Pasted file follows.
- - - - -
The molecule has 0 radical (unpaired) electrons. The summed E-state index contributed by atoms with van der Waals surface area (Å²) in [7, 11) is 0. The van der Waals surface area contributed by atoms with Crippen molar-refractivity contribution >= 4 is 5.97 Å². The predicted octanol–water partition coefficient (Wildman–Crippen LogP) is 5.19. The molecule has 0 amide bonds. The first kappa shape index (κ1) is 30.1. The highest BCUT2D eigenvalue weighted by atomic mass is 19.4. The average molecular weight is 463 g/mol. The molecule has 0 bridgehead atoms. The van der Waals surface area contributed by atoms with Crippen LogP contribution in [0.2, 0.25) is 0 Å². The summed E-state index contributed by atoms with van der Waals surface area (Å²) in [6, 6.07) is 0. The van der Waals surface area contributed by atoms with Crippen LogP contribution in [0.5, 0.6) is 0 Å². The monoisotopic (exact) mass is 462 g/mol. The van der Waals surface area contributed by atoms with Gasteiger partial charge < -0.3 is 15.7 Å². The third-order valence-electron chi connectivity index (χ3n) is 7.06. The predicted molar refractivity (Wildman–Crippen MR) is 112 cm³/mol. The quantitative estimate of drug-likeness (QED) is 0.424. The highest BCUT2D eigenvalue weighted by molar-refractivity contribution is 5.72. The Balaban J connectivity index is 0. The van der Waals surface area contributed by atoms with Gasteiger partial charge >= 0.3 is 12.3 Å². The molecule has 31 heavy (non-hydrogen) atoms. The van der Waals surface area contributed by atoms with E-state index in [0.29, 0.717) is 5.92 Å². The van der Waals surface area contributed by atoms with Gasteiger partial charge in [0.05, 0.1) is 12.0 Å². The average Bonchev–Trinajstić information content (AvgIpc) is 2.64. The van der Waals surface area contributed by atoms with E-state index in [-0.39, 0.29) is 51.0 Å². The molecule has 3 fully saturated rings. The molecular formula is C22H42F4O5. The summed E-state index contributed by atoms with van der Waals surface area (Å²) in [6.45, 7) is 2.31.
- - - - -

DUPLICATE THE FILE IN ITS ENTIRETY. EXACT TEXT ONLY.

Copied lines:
The molecule has 0 radical (unpaired) electrons. The summed E-state index contributed by atoms with van der Waals surface area (Å²) in [7, 11) is 0. The van der Waals surface area contributed by atoms with Crippen molar-refractivity contribution >= 4 is 5.97 Å². The predicted octanol–water partition coefficient (Wildman–Crippen LogP) is 5.19. The molecule has 0 amide bonds. The first kappa shape index (κ1) is 30.1. The highest BCUT2D eigenvalue weighted by atomic mass is 19.4. The average molecular weight is 463 g/mol. The molecule has 0 bridgehead atoms. The van der Waals surface area contributed by atoms with Crippen LogP contribution in [0.2, 0.25) is 0 Å². The summed E-state index contributed by atoms with van der Waals surface area (Å²) in [6, 6.07) is 0. The van der Waals surface area contributed by atoms with Crippen LogP contribution in [0.5, 0.6) is 0 Å². The monoisotopic (exact) mass is 462 g/mol. The van der Waals surface area contributed by atoms with Gasteiger partial charge < -0.3 is 15.7 Å². The third-order valence-electron chi connectivity index (χ3n) is 7.06. The predicted molar refractivity (Wildman–Crippen MR) is 112 cm³/mol. The quantitative estimate of drug-likeness (QED) is 0.424. The highest BCUT2D eigenvalue weighted by molar-refractivity contribution is 5.72. The Balaban J connectivity index is 0. The van der Waals surface area contributed by atoms with Gasteiger partial charge >= 0.3 is 12.3 Å². The molecule has 31 heavy (non-hydrogen) atoms. The van der Waals surface area contributed by atoms with E-state index in [0.29, 0.717) is 5.92 Å². The van der Waals surface area contributed by atoms with Gasteiger partial charge in [0.05, 0.1) is 12.0 Å². The average Bonchev–Trinajstić information content (AvgIpc) is 2.64. The van der Waals surface area contributed by atoms with E-state index in [-0.39, 0.29) is 51.0 Å². The molecule has 3 fully saturated rings. The molecular formula is C22H42F4O5. The summed E-state index contributed by atoms with van der Waals surface area (Å²) in [6.45, 7) is 2.31.